expired at the time of the District Court's judgment, that therefore no declaratory relief was granted, and that petitioner's rights for the future were not adjudicated. It is contended that the dispute between petitioner and the union has thus become moot.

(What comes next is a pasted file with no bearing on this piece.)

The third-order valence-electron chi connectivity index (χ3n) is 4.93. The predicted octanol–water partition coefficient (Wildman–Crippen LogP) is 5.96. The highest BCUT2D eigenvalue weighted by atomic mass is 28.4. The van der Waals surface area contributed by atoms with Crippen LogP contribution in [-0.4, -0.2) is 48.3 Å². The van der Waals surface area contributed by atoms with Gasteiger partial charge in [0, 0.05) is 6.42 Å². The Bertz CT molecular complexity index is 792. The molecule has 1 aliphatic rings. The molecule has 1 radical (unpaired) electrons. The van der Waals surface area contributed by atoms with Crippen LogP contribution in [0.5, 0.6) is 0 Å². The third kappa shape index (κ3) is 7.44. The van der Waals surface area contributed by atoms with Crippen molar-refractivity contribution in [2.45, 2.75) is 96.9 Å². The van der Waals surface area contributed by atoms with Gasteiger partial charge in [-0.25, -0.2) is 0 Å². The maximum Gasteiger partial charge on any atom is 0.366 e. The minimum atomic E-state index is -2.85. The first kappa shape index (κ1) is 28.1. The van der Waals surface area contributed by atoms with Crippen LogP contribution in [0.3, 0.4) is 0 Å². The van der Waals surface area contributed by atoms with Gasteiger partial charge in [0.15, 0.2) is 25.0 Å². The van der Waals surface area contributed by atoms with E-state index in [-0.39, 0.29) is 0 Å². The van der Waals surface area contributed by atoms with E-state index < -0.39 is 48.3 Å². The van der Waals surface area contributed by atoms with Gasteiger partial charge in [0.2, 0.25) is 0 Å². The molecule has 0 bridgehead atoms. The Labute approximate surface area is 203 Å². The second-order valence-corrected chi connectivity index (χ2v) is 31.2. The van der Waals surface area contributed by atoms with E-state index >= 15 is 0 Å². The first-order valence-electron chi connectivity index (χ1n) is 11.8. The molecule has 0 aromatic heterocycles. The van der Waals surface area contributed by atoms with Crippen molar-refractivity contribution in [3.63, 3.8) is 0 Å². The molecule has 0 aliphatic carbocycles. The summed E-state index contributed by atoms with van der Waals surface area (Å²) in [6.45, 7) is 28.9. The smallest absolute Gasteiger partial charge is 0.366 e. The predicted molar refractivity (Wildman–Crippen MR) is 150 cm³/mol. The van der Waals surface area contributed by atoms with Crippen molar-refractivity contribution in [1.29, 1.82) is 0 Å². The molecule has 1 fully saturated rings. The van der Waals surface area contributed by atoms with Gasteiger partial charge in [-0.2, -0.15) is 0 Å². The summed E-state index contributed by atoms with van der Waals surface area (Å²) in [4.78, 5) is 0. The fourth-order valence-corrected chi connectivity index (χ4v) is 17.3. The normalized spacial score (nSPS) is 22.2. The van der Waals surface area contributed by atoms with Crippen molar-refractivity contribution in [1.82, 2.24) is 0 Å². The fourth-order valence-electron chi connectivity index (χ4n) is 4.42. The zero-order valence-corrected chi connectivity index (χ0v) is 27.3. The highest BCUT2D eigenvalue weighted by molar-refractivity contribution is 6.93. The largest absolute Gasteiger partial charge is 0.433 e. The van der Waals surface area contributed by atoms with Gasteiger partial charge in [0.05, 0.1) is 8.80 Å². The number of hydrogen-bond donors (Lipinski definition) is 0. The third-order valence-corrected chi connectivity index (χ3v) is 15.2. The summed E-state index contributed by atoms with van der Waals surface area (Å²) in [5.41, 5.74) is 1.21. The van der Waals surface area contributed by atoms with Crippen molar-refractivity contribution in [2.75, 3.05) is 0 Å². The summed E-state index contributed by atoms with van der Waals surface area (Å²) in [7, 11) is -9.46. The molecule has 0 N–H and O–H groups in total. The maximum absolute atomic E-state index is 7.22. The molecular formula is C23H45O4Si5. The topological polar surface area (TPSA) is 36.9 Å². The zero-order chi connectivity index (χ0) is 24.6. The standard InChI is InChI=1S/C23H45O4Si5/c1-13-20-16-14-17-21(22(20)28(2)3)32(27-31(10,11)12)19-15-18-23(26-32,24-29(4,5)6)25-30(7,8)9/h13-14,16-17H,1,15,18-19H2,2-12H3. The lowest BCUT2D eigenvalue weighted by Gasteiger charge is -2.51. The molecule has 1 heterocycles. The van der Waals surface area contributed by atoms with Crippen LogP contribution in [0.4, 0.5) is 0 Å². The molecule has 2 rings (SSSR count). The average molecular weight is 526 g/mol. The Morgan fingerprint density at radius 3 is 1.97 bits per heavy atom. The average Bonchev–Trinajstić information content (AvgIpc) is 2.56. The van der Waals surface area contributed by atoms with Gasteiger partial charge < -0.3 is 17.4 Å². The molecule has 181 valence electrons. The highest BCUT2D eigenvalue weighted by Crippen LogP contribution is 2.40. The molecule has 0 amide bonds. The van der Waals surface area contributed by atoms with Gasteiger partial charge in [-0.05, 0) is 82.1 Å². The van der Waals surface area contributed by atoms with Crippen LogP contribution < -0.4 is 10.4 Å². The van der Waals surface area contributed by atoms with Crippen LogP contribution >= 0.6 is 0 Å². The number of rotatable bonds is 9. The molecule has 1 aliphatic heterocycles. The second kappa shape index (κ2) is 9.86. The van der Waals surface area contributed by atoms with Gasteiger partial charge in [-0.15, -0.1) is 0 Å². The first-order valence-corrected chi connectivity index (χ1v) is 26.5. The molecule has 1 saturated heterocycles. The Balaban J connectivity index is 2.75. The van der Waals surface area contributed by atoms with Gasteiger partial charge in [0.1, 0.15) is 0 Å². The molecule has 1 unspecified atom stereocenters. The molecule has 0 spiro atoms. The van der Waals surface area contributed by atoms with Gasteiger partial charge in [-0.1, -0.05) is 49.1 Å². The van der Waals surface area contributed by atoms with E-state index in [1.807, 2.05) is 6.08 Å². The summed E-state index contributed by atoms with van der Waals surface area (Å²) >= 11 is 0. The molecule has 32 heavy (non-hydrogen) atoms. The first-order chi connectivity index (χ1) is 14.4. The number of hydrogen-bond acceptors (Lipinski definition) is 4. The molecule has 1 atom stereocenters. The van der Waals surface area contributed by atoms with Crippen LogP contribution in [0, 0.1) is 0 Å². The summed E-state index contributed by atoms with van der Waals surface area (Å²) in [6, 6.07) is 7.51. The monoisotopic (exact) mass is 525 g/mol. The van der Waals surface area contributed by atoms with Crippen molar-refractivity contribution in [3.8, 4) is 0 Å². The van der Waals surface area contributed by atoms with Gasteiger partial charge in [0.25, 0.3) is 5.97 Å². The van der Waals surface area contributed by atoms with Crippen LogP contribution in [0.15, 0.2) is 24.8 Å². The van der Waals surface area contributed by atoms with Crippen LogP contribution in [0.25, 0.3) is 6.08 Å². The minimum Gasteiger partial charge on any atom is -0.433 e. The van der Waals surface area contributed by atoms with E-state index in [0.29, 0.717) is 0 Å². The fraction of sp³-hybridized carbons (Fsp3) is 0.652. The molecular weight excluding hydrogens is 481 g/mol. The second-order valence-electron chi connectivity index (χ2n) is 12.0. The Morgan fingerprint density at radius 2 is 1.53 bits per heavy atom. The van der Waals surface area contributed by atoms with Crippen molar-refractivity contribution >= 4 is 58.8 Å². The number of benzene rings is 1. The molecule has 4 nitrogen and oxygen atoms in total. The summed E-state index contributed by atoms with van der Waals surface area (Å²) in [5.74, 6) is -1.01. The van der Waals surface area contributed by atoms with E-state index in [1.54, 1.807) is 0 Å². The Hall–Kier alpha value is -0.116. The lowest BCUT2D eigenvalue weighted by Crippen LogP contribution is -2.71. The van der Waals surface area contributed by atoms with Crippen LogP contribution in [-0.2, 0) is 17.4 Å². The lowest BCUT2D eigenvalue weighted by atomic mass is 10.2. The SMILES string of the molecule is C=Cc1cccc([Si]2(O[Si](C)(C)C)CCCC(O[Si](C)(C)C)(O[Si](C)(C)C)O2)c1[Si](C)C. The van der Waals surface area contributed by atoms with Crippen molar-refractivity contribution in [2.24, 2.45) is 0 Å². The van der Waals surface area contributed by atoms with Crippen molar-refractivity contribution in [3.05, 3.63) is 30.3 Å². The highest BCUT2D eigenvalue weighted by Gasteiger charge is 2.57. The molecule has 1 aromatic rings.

But that argument misses the point. The answer of the corporation and the union put in issue the question whether there was a conflict between the collective bargaining agreement and the Act, and, if so, which one prevailed. The parties to the collective bargaining agreement -- the union and the corporation -- were before the court. A decision on the merits of petitioner's [66 S.Ct. 1110] claim necessarily involved a reconciliation between the Act and the collective bargaining agreement, or, if it appeared that they conflicted, an adjudication that one superseded the other. As we have noted, the District Court was of the view that the collective bargaining agreement was not inconsistent with the Act. But, however the result might be rationalized, a decision for or against petitioner necessarily involved a construction of the collective bargaining agreement. That issue was adjudicated, with the union as a party. Hence, if the union had thereafter instituted a separate suit for an interpretation of the agreement, it would...